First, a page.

Disabilities in Old Age a Reality for Many

disability-in-seniors

Here are some facts: The population is aging. People are living longer. And because people are spending more time in their senior years, there’s also a higher likelihood that they’ll have to live some of those years with a disability. As the New York Times’ New Old Age blog points out, “the price we’re paying for extended life spans is a high rate of late-life disability.”

Here’s a stat cited by the blogger from a recent Health and Retirement Study by researchers at the University of California, San Francisco:

Of those who died at ages 50 to 69, only 15 percent had been disabled two years earlier. Of those who died after reaching age 90, half had been disabled.

Whether it’s mobility issues because of deteriorating bone health or the loss of mental faculties, the older seniors gets, the more reasonable it is to assume that they may one day have to live their lives as a disabled person. Because of that, those who have not quite reached their golden years should try their best to live a healthy lifestyle.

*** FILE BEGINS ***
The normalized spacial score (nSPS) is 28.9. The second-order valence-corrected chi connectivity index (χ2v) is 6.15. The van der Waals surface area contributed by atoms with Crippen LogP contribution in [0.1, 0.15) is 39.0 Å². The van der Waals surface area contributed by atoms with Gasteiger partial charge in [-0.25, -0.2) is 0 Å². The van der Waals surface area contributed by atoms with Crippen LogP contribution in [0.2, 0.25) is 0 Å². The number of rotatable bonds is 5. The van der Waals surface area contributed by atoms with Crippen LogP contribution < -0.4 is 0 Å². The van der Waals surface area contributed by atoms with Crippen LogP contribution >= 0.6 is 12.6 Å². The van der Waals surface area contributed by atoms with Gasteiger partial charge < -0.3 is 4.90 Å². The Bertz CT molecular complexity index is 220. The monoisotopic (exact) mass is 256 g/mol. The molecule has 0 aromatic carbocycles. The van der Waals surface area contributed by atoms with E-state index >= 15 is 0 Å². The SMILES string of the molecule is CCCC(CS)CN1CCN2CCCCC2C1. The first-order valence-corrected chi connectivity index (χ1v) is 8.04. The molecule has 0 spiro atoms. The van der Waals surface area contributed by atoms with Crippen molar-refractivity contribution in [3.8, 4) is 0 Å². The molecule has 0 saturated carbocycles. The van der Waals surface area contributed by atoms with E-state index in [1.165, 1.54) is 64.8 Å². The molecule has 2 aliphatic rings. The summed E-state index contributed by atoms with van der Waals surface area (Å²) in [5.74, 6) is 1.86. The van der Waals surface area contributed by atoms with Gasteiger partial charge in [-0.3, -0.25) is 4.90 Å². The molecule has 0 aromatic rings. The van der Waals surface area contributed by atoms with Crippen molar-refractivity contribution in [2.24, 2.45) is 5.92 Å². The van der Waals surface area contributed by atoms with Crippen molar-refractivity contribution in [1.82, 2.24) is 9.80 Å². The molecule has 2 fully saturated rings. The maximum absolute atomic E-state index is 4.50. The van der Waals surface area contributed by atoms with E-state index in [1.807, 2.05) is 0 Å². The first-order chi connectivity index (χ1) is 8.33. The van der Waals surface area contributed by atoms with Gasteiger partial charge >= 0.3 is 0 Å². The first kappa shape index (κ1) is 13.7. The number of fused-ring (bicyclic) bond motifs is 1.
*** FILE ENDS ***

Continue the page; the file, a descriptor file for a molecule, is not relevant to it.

Fueling your body with proper nutrition, daily exercise, not smoking, and engaging in activities to keep the mind sharp is a good start. Other practical considerations should be made as well such as looking into long-term care insurance, making your home senior-friendly, and discussing care options should a health issue arise.

 

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